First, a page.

You must have understood how it works by now. Someone posts something offensive, usually to a small circle of like-minded people. No one outside of said circle notices it at the time, because the initial speaker is relatively insignificant. Once loaded with a new job, affiliation, or role, the post is exposed and quickly deleted in the eyes of anyone who cares. Post, forget, dig up, and repeat.
The “problematic” opinions shared on social networks are legion. Before the European elections last May, the new Change UK party (or whatever its current name is) had to ask its candidates for the European Parliament Joseph Russo and Ali Sajed to step down. It turned out that both had tweeted jokes that could be interpreted as sexist, racist and xenophobic. Their posts , like countless others, had eluded potential employers.
According to Heidi Allen, then acting head of Change UK, the inability to spot Russo’s and Sajed’s comments was due to the “lack of professionalism” of an independent investigative firm. She told The House magazine: “We paid professionals to do background checks on candidates for us, knowing full well that a quick Google search wouldn’t be enough. We are going to have to have a discussion with them because clearly they haven’t done their job. However, who are these companies that monitor what we post online and act as de facto arbiters of taste and propriety? How do they give their customers what they want? Does it affect employees and their rights?
For starters, companies face legal issues when trying to spy on a potential new employee’s social media. I meet Peter Church, a lawyer who is interested in the fuzzy space where technology interacts with law. “There are relatively strict rules in EU data protection law and GDPR, including how companies should approach you with information. But they are difficult to control in practice,” he explains.
As a potential employee, chances are you will be screened at the final stage of the recruitment process. “If you receive a hundred CVs for the same position, you are not going to submit all the candidates to verification on social networks, only those who are about to be hired. »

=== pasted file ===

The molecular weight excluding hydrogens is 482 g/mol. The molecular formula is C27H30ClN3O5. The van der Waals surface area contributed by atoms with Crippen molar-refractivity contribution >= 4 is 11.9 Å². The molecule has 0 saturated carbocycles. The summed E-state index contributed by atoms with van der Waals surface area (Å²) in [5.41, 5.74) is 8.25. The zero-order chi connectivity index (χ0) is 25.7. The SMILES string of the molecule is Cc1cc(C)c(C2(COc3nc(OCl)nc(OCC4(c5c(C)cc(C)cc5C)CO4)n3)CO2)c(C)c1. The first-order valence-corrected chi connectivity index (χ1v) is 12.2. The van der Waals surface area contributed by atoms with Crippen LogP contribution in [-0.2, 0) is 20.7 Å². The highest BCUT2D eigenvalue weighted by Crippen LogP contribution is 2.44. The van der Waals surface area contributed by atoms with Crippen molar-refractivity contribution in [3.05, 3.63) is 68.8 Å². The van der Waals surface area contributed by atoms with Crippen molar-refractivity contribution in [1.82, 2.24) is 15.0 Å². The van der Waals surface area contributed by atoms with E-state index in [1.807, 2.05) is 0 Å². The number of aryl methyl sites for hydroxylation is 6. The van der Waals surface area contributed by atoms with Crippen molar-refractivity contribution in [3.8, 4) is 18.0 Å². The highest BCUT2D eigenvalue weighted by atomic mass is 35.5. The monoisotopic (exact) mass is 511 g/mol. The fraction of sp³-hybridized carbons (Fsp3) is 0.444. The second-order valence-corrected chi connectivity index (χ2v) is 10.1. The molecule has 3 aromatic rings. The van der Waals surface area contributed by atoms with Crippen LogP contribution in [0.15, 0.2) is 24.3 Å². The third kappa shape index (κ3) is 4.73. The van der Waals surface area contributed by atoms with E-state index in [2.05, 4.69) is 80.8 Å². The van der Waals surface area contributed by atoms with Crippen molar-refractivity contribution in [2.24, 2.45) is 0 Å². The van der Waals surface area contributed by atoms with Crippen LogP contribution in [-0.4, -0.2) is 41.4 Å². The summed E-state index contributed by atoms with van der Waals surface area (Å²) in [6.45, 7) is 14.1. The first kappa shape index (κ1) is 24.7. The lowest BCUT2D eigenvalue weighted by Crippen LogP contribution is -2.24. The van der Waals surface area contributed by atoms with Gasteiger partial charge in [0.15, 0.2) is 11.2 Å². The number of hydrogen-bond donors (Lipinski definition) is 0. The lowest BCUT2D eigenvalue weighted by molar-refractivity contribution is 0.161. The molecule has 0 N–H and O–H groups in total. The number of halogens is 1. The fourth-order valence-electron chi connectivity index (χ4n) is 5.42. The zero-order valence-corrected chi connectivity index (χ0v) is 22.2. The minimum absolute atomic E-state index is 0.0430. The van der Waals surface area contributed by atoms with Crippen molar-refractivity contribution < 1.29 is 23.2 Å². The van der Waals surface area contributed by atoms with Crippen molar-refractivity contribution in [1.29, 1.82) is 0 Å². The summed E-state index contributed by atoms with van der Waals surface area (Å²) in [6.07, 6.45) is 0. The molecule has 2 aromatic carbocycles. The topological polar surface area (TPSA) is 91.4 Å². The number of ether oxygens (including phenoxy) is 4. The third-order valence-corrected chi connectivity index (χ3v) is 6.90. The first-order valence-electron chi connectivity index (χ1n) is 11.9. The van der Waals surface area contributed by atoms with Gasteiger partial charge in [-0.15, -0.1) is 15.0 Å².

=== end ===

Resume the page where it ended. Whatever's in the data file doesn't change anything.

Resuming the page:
David D’Souza, director of the human resource management trade association CIPD, explains that screening service providers are responsible for determining, based on a person’s profile and online activity, whether they are triggers or risks that the employer should be aware of. However, are the triggers and risks universal? People search can sometimes say horrible things on the internet. Should we treat them the same as the person who writes on Twitter that they smoke weed in the evening at home?
Everything depends. Sterling Talent Solution writes on its site, without specifying what it means by “poor ethics” a person who shares inappropriate images and whose ethics leave something to be desired is not a good candidate. Similarly, grammatically incorrect content is a red flag”. CBS screening writes that it’s “verification of social media accounts is not done without the candidate’s permission and only looks at job-relevant content. Meanwhile, the Security Watchdog Company, a Capita service provider, analyzes the profiles of a candidate according to all the elements, which are “likely to have an impact on customer relations” or “related to lobbies or militant groups.
Here, artificial intelligence only does part of the job because, as Lager points out, humans are better at detecting an offensive post. “There is slang, different languages, cultures and sub-cultures and most importantly, intent and context. It’s super complex. Put simply, SI is only looking for the serious stuff, about “content that could blatantly or obviously be harmful or risky to an organization and its current employees.
What is the background check?
Background checks allow the sports organization to ensure that the applications it receives, particularly for positions as employees, coaches or volunteers, meet the main requirements to participate in sports activities. Comprehensive job descriptions, visible policies and processes, criminal background checks, interviews and reference checks are some tools sport organizations can use; all have the same importance. Agencies are encouraged to determine a candidate’s level of risk and to define and document how they will screen candidates.
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